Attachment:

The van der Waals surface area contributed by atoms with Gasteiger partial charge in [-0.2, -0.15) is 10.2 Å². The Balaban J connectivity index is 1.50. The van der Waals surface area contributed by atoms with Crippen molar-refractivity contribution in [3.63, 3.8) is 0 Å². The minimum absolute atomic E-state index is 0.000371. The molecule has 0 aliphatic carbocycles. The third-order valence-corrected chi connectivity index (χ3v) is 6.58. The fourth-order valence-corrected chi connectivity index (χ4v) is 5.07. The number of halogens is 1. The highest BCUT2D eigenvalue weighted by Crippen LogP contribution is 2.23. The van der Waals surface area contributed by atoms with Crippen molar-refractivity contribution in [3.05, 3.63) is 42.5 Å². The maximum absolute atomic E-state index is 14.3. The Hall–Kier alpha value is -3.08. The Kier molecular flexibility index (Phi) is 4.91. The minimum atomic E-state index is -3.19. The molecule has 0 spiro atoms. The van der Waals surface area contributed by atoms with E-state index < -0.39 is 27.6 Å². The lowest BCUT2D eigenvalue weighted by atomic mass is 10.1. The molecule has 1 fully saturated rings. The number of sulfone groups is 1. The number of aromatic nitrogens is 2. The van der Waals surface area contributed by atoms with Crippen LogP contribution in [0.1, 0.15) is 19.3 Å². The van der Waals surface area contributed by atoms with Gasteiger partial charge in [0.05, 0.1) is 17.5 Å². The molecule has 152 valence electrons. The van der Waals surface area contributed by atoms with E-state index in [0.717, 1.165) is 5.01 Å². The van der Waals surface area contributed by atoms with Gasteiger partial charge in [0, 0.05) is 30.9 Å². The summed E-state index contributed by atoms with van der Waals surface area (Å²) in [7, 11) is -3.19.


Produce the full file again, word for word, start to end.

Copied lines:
The van der Waals surface area contributed by atoms with Gasteiger partial charge in [-0.2, -0.15) is 10.2 Å². The Balaban J connectivity index is 1.50. The van der Waals surface area contributed by atoms with Crippen molar-refractivity contribution in [3.63, 3.8) is 0 Å². The minimum absolute atomic E-state index is 0.000371. The molecule has 0 aliphatic carbocycles. The third-order valence-corrected chi connectivity index (χ3v) is 6.58. The fourth-order valence-corrected chi connectivity index (χ4v) is 5.07. The number of halogens is 1. The highest BCUT2D eigenvalue weighted by Crippen LogP contribution is 2.23. The van der Waals surface area contributed by atoms with Crippen molar-refractivity contribution in [3.05, 3.63) is 42.5 Å². The maximum absolute atomic E-state index is 14.3. The Hall–Kier alpha value is -3.08. The Kier molecular flexibility index (Phi) is 4.91. The minimum atomic E-state index is -3.19. The molecule has 0 spiro atoms. The van der Waals surface area contributed by atoms with E-state index < -0.39 is 27.6 Å². The lowest BCUT2D eigenvalue weighted by atomic mass is 10.1. The molecule has 1 fully saturated rings. The number of sulfone groups is 1. The number of aromatic nitrogens is 2. The van der Waals surface area contributed by atoms with Crippen LogP contribution in [0.1, 0.15) is 19.3 Å². The van der Waals surface area contributed by atoms with Gasteiger partial charge in [0.05, 0.1) is 17.5 Å². The molecule has 152 valence electrons. The van der Waals surface area contributed by atoms with E-state index in [0.717, 1.165) is 5.01 Å². The van der Waals surface area contributed by atoms with Gasteiger partial charge in [0, 0.05) is 30.9 Å². The summed E-state index contributed by atoms with van der Waals surface area (Å²) in [7, 11) is -3.19.